Intracytoplasmic sperm injection (ICSI) was successful in the mouse when a piezo-driven micropipette was used instead of a mechanically driven conventional pipette. Eighty percent of sperm-injected oocytes survived, and approximately 70% of them developed into blastocysts in vitro. When 106 embryos at the 2- to 4-cell stage were transferred to eight naturally mated foster mothers, 30% of the embryos (25–43%, depending on the host) reached the full term. Except for two that were cannibalized soon after birth, all of the young (30 pups) grew into normal adults. Studies of this type on the mouse may increase understanding of the fertilization process and of how ICSI works.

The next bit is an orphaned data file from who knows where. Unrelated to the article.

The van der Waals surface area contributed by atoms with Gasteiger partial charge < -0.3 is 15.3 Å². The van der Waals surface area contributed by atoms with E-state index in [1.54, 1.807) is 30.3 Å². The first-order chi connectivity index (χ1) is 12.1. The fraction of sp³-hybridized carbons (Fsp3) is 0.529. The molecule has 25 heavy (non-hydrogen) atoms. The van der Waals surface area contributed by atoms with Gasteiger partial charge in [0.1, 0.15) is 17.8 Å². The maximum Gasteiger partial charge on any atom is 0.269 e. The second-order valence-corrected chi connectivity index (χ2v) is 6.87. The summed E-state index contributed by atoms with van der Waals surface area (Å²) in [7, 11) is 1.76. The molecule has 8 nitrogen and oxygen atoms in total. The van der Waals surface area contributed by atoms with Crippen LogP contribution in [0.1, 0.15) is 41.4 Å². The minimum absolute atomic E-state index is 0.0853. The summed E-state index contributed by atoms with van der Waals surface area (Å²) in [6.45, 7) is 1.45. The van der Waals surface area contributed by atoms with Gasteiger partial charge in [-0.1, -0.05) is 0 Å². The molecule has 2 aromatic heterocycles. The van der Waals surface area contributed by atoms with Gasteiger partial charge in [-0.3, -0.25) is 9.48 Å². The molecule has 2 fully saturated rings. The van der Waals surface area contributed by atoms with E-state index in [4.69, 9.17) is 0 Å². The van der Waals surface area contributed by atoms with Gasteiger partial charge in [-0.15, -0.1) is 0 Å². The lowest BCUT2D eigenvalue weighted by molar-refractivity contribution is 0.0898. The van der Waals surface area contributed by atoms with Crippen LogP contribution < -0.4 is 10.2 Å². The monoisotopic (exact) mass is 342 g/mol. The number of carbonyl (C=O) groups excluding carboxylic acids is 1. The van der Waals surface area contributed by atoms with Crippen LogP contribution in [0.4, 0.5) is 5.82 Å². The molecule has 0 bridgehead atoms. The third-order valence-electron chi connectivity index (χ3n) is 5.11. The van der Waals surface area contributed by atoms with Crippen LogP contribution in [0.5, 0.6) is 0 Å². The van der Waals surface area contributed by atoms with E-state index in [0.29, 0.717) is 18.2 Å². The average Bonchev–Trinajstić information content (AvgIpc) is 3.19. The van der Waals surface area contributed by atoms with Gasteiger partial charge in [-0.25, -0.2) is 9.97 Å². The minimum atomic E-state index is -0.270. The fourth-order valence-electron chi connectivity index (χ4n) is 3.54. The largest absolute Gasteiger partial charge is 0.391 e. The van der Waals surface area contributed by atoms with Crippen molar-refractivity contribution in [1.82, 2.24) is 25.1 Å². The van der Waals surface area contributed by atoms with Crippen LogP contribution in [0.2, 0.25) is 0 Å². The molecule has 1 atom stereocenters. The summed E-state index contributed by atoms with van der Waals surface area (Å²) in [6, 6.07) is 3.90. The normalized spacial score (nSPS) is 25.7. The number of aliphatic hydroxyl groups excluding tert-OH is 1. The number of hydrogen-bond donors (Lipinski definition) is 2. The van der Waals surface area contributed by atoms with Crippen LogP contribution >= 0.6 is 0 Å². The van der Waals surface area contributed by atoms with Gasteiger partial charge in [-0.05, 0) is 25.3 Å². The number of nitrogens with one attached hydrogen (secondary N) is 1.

Author notes

Supported by NIH grant HD-03402.